Hannah’s Story: Anger’s Not Lady-Like
I’m in rehab. It’s taken me a long time to get here. But I’ve made up my mind: I don’t want to be 50 and stuck in the system.
I never meant my life to go this way. Lately I’ve realised how many mistakes I’ve made. But I can’t dwell on it, just try to change things.
I’m most gutted about losing my kids. They are teenagers now and I’ve missed so much. At least I can honestly tell them that I’ve jumped through hoops trying to get them back.
However, nothing seems good enough for FACS and they keep changing the game on me. Every time I sought treatment for my drug use or mental health issues, it was seen as a mark against me.
It hasn’t helped that I’ve had 22 FACS workers in 10 years, 3 this year alone. But I can be my own worst enemy. Every time they pushed me down, I pushed back in anger.
I’ve been using since I was 15. I did some “juvie”, but my adult jail career started in my late 20s. I was only in for a few months each time, but I realised that if I didn’t pull my head in, my sentences would get longer.
My big problem has always been anger. Mix that with drugs, and I found myself regularly in trouble. I had a childhood of family violence. At 15, I began experiencing violent anger. I was diagnosed as bipolar in my late teens. Whenever something happened that reminded me of what I went through as a kid, I repeated the cycle. I faced domestic violence in my relationships.
My mother used my history of anger against me. FACS gave her custody of my children and any time I confronted her with the way she parented them, she applied for an Apprehended Violence Order (AVO). This meant I was unable to see my kids.
I felt let down by the system. With my boundaries softened by drug use, I’d break the AVO. Then I’d end up in jail — which really brought out my anger.
I felt supported by the women in jail. For the first time, I had real friends. There was a closeness among the women, a genuine compassion. I realised I was not the only one; I had a community. At the end of the day, we were all in the same boat.
I’ve found being a woman who uses drugs a very tricky space. It has been especially difficult to find treatment or support services. I felt the odds were really stacked against me in jail as someone with a drug dependency and mental health issues. I couldn’t find the help I needed in jail — one didn’t even have a drug and alcohol worker — so I would get stressed out. The stress would build until it boiled over when I got out.
I would start celebrating as soon as I got out, to relieve the stress. It always ended in trouble. It was a vicious cycle.
I always got out to homelessness, to nothing. Without support or follow up, it was hard. I felt angry at the world so I would do the same old shit. Going back to jail was always my back up plan. I loved the routine. Jail was much less stressful than being outside and the girls inside kept me strong. The more institutionalised I got, the harder it was to break the cycle.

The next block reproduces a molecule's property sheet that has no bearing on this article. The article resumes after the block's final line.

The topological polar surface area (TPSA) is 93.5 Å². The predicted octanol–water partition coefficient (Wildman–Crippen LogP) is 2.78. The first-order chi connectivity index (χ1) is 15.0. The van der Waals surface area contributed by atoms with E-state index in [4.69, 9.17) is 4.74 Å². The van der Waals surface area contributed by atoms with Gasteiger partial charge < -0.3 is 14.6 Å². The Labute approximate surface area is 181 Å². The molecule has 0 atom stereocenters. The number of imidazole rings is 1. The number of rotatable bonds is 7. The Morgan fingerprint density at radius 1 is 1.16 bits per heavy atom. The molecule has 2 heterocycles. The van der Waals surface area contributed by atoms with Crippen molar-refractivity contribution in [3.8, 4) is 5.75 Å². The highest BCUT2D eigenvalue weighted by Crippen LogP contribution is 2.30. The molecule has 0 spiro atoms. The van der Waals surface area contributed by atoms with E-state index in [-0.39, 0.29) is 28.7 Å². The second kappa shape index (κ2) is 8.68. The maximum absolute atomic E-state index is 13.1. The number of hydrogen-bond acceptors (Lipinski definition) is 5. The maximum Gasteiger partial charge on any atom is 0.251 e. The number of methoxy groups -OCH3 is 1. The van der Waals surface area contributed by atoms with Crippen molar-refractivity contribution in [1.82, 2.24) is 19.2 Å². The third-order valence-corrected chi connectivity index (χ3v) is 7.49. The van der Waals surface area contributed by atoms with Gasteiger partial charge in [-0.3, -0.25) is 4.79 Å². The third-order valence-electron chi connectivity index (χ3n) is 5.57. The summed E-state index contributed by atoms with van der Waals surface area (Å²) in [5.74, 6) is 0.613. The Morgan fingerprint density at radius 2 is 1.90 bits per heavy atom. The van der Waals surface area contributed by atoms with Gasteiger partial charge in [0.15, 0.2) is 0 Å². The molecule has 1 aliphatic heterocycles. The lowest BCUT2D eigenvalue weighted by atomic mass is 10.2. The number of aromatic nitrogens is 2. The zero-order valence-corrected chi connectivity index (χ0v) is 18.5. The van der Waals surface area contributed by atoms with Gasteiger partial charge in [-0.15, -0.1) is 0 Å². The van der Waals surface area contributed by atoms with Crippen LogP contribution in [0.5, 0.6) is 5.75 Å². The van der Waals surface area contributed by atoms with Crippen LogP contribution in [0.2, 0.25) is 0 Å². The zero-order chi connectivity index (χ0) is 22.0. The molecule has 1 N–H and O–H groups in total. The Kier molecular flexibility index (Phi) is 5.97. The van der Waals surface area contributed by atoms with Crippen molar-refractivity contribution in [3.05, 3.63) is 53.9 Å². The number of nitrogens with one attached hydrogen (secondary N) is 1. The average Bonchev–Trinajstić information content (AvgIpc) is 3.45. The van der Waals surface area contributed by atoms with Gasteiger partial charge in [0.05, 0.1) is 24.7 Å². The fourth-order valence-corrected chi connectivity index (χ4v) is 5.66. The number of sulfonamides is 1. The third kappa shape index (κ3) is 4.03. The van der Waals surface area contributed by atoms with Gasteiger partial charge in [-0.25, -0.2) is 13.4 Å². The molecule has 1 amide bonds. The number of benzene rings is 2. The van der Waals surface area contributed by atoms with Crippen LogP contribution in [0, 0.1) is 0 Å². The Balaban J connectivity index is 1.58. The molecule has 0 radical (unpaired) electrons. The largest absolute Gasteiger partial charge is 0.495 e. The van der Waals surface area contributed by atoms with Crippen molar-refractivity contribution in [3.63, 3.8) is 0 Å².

Learning to deal with my anger has been challenging. Anger is seen as more of a men’s issue. As a woman it feels like you are not supposed to feel angry at all. It’s not feminine. The men get help to change our behaviour. We are told we need psychiatric help and medication.
Eventually I did an anger management course. I got a lot of insight and, combined with some trial and error, I’ve finally learned my warning signs. It’s hard to think before you act, but I tell my old self “don’t act on impulse”. It helps to list the good things in my life.
The last time I got out I ended up at Lou’s Place, a service for homeless women. From there I found a good lawyer, who told me about the Women’s Justice Network (WJN). I wanted to tell my story because if even one woman gets to hear about the WJN and connects with those amazing women, I will have achieved something.
WPN provide mentors, women who have been in jail, who help you do things differently, get the right treatment and keep you going when you have the inevitable setback.
I want to tell women reading this: don’t be afraid to ask for help to change what you know need changing. It’s not always easy, but reaching out can save your life.
I still carry a lot of anger and hurt, but I’m hopeful that if I can stay out of jail, my kids and I will be a strong family unit one day. I am working towards it.
Women’s Justice Network can be reached on (02) 8011 0699. User’s News congratulates WJN founder, Kat Armstrong, on her recent acceptance by the NSW Supreme Court to practice law. An amazing woman with lived experience of drug use and jail who has devoted many years to supporting her peers, she shows what’s possible when we look after each other and aim to be our best.
Lou’s Place is a safe place for women in the Kings Cross area. It’s a daytime refuge, drop in weekdays to 182 Victoria Street, Potts Point for practical help like meals, showers and laundry as well as advocacy and referrals. Phone (02) 9358 4553.